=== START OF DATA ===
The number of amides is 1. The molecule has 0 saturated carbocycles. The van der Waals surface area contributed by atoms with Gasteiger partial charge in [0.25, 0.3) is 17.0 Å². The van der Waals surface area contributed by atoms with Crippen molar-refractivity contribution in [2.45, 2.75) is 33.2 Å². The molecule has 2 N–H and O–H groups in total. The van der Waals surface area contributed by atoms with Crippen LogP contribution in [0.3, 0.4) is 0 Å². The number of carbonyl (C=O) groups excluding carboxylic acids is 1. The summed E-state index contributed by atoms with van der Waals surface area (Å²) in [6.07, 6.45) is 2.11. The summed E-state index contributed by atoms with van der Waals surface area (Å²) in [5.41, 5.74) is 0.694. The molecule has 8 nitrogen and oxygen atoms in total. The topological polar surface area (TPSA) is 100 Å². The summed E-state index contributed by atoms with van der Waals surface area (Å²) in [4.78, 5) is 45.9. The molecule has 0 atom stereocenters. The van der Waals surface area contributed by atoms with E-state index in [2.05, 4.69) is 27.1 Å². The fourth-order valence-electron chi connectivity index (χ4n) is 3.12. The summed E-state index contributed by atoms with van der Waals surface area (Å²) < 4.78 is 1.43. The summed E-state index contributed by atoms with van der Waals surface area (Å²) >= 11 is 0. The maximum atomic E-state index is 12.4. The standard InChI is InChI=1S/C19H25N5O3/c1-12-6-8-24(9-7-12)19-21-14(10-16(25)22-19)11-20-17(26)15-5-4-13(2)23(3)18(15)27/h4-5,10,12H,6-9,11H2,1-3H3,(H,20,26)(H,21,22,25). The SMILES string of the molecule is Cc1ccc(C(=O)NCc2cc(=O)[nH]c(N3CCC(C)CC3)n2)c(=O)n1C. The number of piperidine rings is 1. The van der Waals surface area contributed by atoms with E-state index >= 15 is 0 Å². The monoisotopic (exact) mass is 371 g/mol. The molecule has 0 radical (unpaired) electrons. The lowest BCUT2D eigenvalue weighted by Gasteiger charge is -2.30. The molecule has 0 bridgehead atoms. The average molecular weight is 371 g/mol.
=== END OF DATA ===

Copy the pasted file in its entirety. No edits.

The number of amides is 1. The molecule has 0 saturated carbocycles. The van der Waals surface area contributed by atoms with Gasteiger partial charge in [0.25, 0.3) is 17.0 Å². The van der Waals surface area contributed by atoms with Crippen molar-refractivity contribution in [2.45, 2.75) is 33.2 Å². The molecule has 2 N–H and O–H groups in total. The van der Waals surface area contributed by atoms with Crippen LogP contribution in [0.3, 0.4) is 0 Å². The number of carbonyl (C=O) groups excluding carboxylic acids is 1. The summed E-state index contributed by atoms with van der Waals surface area (Å²) in [6.07, 6.45) is 2.11. The summed E-state index contributed by atoms with van der Waals surface area (Å²) in [5.41, 5.74) is 0.694. The molecule has 8 nitrogen and oxygen atoms in total. The topological polar surface area (TPSA) is 100 Å². The summed E-state index contributed by atoms with van der Waals surface area (Å²) in [4.78, 5) is 45.9. The molecule has 0 atom stereocenters. The van der Waals surface area contributed by atoms with E-state index in [2.05, 4.69) is 27.1 Å². The fourth-order valence-electron chi connectivity index (χ4n) is 3.12. The summed E-state index contributed by atoms with van der Waals surface area (Å²) < 4.78 is 1.43. The summed E-state index contributed by atoms with van der Waals surface area (Å²) >= 11 is 0. The maximum atomic E-state index is 12.4. The standard InChI is InChI=1S/C19H25N5O3/c1-12-6-8-24(9-7-12)19-21-14(10-16(25)22-19)11-20-17(26)15-5-4-13(2)23(3)18(15)27/h4-5,10,12H,6-9,11H2,1-3H3,(H,20,26)(H,21,22,25). The SMILES string of the molecule is Cc1ccc(C(=O)NCc2cc(=O)[nH]c(N3CCC(C)CC3)n2)c(=O)n1C. The number of piperidine rings is 1. The van der Waals surface area contributed by atoms with E-state index >= 15 is 0 Å². The monoisotopic (exact) mass is 371 g/mol. The molecule has 0 radical (unpaired) electrons. The lowest BCUT2D eigenvalue weighted by Gasteiger charge is -2.30. The molecule has 0 bridgehead atoms. The average molecular weight is 371 g/mol.